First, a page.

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Has tennis figured out its on-court coaching problem, or shown that it'll never be solved?
In reality, there isn’t a lot of time for complex instructions in the 25 seconds between points.
Published Sep 05, 2023
NEW YORK—“I need something, mate,” Andy Murray shouted at his coaching team. “Anything is better than nothing.”
Murray was in the middle of a dismal defeat to Grigor Dimitrov. By the third set, his banter with his player box had turned morose.
“I don’t have any energy,” he moaned, “and you don’t have any energy.” It was a recipe for a terrible performance, he concluded.
If you, like me, had often wondered what Murray was ranting about to his support team over the years, and why he got so worked up, this was eye-opening information. Personally, I was surprised by how little his coaches had to say back to him, other than, “Let’s go, mate.” I don’t think I heard Ivan Lendl utter a word. No wonder Murray is constantly raging about how he needs more energy from them.
These are the types of conversations—and tirades—tennis fans have been privy to since on-court coaching was legalized, in limited quantities, last summer. For a reporter who wants to get some inside information on how certain players and coaches interact, it’s a helpful rule change. But what do fans, particularly those who liked the do-it-yourself tradition of tennis, think of this injection of motivational jabber into their TV broadcasts? Do we want to hear Brad Gilbert say “make it physical” during every changeover? Judging by some of her reactions during her last match, Gilbert’s player, Coco Gauff, doesn’t always want to hear it herself.
The verdict on coaching from people at the Open seems highly mixed. Some yearn for the return of silence. Some are grateful that’s it less intrusive than the WTA’s changeover visits of old. Others just don’t like it. The latter viewpoint seemed to be summed up by Guardian sportswriter Tumaini Carayol last week on Twitter.
“I really don’t enjoy hearing some coaches yapping at their players after every point,” he wrote. “If tennis is so obsessed with on-court coaching, they may as well just give us the full psychodrama of coaching changeovers. This current setup is just annoying.”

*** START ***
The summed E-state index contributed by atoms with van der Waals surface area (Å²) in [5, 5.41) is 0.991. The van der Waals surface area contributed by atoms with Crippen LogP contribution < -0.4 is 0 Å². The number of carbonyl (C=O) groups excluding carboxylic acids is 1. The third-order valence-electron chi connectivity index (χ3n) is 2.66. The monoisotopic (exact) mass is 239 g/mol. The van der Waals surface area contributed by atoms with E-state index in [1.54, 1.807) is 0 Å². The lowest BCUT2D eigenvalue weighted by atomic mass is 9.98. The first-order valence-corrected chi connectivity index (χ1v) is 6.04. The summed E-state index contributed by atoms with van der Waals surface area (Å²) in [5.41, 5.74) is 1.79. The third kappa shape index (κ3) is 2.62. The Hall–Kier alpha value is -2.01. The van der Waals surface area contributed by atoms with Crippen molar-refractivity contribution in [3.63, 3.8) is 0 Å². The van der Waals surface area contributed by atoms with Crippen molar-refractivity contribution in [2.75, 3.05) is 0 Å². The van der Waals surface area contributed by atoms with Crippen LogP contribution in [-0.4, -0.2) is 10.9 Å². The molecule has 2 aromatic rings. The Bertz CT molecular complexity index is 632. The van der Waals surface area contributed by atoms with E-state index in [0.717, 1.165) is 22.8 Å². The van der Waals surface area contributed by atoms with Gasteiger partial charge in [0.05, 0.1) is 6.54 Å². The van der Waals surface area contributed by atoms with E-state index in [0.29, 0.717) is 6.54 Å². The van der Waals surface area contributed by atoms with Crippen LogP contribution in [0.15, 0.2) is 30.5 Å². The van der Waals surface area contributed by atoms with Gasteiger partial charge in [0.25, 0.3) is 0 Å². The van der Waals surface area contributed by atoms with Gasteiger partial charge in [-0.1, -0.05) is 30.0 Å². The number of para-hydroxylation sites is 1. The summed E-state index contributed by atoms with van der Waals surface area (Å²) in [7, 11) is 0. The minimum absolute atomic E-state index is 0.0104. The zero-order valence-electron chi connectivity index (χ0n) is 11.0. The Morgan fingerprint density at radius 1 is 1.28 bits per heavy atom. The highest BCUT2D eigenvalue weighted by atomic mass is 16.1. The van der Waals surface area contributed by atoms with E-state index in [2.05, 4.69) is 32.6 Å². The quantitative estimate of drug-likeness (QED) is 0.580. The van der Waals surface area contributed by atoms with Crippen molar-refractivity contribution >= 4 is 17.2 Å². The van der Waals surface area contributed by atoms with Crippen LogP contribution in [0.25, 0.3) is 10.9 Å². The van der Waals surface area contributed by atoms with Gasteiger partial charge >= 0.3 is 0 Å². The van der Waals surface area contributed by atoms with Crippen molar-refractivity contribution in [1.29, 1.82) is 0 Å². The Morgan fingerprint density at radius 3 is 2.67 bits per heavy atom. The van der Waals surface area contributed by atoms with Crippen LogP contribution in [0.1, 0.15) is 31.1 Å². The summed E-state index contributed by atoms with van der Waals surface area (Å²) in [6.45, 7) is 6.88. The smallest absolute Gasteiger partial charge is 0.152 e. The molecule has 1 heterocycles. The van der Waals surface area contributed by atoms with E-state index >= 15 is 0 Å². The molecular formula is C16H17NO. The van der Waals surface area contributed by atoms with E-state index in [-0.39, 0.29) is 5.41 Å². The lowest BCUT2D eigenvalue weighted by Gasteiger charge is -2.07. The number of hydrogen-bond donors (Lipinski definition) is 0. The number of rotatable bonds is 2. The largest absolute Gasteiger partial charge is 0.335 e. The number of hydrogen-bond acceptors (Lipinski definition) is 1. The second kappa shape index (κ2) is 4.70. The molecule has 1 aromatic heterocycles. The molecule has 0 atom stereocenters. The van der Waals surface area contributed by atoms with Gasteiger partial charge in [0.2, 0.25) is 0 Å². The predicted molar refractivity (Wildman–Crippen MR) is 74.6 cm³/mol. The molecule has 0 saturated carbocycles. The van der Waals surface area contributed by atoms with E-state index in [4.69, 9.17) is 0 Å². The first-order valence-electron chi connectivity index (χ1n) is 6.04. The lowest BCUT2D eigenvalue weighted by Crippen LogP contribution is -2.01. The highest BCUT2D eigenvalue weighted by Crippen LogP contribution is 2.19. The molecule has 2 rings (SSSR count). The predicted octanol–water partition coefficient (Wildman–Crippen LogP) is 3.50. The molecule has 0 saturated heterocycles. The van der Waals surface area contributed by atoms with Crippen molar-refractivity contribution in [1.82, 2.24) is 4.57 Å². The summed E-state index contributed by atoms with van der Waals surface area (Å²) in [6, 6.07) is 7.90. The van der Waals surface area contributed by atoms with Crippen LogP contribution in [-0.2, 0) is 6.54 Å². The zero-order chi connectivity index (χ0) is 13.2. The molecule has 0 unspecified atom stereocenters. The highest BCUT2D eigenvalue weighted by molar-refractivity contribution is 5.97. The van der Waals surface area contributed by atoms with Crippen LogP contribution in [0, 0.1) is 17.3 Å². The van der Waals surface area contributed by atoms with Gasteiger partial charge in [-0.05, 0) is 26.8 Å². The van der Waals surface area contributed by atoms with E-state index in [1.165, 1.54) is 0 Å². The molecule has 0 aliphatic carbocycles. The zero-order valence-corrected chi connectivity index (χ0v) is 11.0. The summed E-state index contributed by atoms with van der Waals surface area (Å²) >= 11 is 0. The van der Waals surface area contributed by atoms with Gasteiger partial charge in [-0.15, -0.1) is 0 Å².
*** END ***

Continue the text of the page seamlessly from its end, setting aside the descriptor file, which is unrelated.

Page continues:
Unlike Carayol, I can live with the current setup, but I’m still torn between traditionalism and practicality.
There’s always been on-court coaching in tennis, at all levels, including on the sly during professional matches. Despite that, the idea that the pros are, ideally, solving their own problems and making their own adjustments was an appealing one. Asking tennis players to be as tactically savvy as they are athletically brilliant raised them higher in the pantheon of sports stars. It’s something of a comedown to hear them take instruction on what to change in their games in the middle of a match.
The downside, when coaching was banned, was having to wonder whether a player was getting advice illegally. What crossed the line from legitimate support to illegitimate coaching? With the new rules, that naggingly distracting element of the sport is gone. Not having to guess or care what a player and coach are saying to each other has turned out to be a relief. To me, the trade-off is worth it. I’ll take not worrying about coaching over not having it.
But as Carayol says, there should be limits to the chatter, and there are in the rules. Players and coaches aren’t allowed to converse; they aren’t allowed to talk on changeovers or during rain delays; and coaches are only allowed to make brief comments to their players when they’re on the same side of the court.
This Open is the first time when I’ve seen those lines crossed on a few occasions, when a steady stream of “yapping” from coach to player has distracted from the play itself. But if the rules as written are enforced, this shouldn’t happen.
Much of the time, to my surprise, the advice you hear is general and generic. “Keep it up,” “move your feet,” “right here.” I’ve also been surprised by the lack of coaching in certain situations. Iga Swiatek didn’t hear much from her team as she sank below the weight of Jelena Ostapenko’s ground-stroke barrage on Sunday night.
In reality, there isn’t a lot of time for major changes or complex instructions in the 25 seconds between points. One camp that does seem to get more specific is Novak Djokovic’s, and the communication is helpful to him, even if he doesn’t always enjoy what he hears. For the most part the players really do the thinking and the playing themselves.
The Gauff-Gilbert duo may have given us the best example of this. At the start of her third set against Caroline Wozniacki on Sunday, Gilbert told her to “play with shape,” “put some air under the ball,” and “use your legs”—i.e., roll the ball with topspin and wear her older opponent down. Gauff, who had just lost the second set and didn’t seem to be in the mood to listen to anyone, promptly walked back out and did the opposite—and it worked. She drilled two flat backhand winners, broke serve, and didn’t lose another game.
Tennis’s do-it-yourself tradition survives.